Delirium tremens

delerium tremensalcohol withdrawal deliriumDTDTsalcohol withdrawalalcohol withdrawal seizuresdeliriumalcoholic deliriumD.TD.T.
Delirium tremens (DTs) is a rapid onset of confusion usually caused by withdrawal from alcohol.wikipedia
215 Related Articles

Barbiturate

barbituratesbarbiturate withdrawalsleeping pill
A similar syndrome may occur with benzodiazepine and barbiturate withdrawal.
As with all GABAergic drugs, barbiturate withdrawal produces potentially fatal effects such as seizures in a manner reminiscent of delirium tremens and benzodiazepine withdrawal although its more direct mechanism of GABA agonism makes barbiturate withdrawal even more severe than that of alcohol or benzodiazepines (subsequently making it one of the most dangerous withdrawals of any known addictive substance).

Epileptic seizure

seizureseizuresepileptic seizures
Occasionally, a very high body temperature or seizures may result in death.
Difficulties with withdrawal seizures commonly occurs after prolonged alcohol or sedative use, a condition known as delirium tremens.

Tactile hallucination

tactile hallucinationscenesthopathichaptic hallucinations
The main symptoms of delirium tremens are nightmares, agitation, global confusion, disorientation, visual and auditory hallucinations, tactile hallucinations, fever, high blood pressure, heavy sweating, and other signs of autonomic hyperactivity (fast heart rate and high blood pressure).
Tactile hallucinations are recurrent symptoms of neurological diseases such as schizophrenia, Parkinson's disease, Ekbom's syndrome and delerium tremens.

Drug withdrawal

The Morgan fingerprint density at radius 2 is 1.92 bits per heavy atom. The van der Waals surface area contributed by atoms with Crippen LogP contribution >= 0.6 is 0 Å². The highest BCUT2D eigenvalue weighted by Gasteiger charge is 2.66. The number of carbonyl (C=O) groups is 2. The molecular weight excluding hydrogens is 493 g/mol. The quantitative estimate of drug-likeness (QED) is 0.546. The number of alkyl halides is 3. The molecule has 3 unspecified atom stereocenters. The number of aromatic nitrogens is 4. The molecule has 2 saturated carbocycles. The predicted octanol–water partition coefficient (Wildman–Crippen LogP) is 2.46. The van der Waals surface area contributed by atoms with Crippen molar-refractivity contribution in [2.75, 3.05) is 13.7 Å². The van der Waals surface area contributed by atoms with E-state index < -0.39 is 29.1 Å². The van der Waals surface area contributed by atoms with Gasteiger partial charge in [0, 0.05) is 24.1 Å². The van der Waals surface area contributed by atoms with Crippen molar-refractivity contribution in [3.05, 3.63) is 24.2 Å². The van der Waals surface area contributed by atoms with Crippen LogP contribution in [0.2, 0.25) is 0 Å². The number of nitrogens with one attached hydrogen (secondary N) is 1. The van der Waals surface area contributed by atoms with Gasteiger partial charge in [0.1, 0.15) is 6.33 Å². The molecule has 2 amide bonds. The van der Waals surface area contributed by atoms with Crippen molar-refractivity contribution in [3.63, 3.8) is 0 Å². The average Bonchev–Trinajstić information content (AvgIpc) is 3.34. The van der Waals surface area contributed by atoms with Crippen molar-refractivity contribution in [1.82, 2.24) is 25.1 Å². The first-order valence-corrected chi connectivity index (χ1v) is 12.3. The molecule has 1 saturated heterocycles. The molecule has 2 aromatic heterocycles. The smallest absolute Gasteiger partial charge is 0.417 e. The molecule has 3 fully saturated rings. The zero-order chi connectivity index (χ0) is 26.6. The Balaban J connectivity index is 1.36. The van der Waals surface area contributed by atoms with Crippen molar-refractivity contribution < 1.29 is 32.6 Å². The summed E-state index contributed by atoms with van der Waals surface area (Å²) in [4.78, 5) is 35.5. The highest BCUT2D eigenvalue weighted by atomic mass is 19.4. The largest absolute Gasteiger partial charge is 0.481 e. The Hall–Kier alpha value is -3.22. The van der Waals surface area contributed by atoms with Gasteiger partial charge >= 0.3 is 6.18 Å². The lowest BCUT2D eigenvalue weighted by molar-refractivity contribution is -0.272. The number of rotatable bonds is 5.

withdrawalwithdrawal symptomswithdrawal syndrome
Alcohol is one of the most dangerous drugs from which to withdraw.

Alcoholic hallucinosis

alcohol-related psychosis
DT should be distinguished from alcoholic hallucinosis, the latter of which occurs in approximately 20% of hospitalized alcoholics and does not carry a significant mortality.
They can occur during acute intoxication or withdrawal with the potential of having delirium tremens.

Alcohol withdrawal syndrome

alcohol withdrawalwithdrawalalcohol
Delirium tremens (DTs) is a rapid onset of confusion usually caused by withdrawal from alcohol.
More severe symptoms may include seizures, seeing or hearing things that others do not, and delirium tremens (DTs).

Benzodiazepine

benzodiazepinesbenzodiazapinesbenzo
Benzodiazepines are the medication of choice with diazepam, lorazepam, chlordiazepoxide, and oxazepam all commonly used.
The less frequent effects are irritability, sweating, depersonalization, derealization, hypersensitivity to stimuli, depression, suicidal behavior, psychosis, seizures, and delirium tremens.

Alcoholism

alcoholicalcoholicsalcohol
About half of people with alcoholism will develop withdrawal symptoms upon reducing their use.
This can result in symptoms that include anxiety, life-threatening seizures, delirium tremens, hallucinations, shakes and possible heart failure.

Seeing pink elephants

pink elephantpink elephantssee pink elephants
Nicknames include "the horrors", "the shakes", "the bottleache", "quart mania", "ork orks", "gallon distemper", "the zoots", "barrel fever", "the 750 itch", "pint paralysis", “seeing pink elephants”.
"Seeing pink elephants" is a euphemism for drunken hallucination caused by alcoholic hallucinosis or delirium tremens.

Formication

crawling sensations in the skinhallucinate ants crawling all over her bodyparanoid delusions or sensations of insects crawling on the skin
These may be hallucinations or illusions related to the environment, e.g., patterns on the wallpaper or in the peripheral vision that the patient falsely perceives as a resemblance to the morphology of an insect, and are also associated with tactile hallucinations such as sensations of something crawling on the subject—a phenomenon known as formication.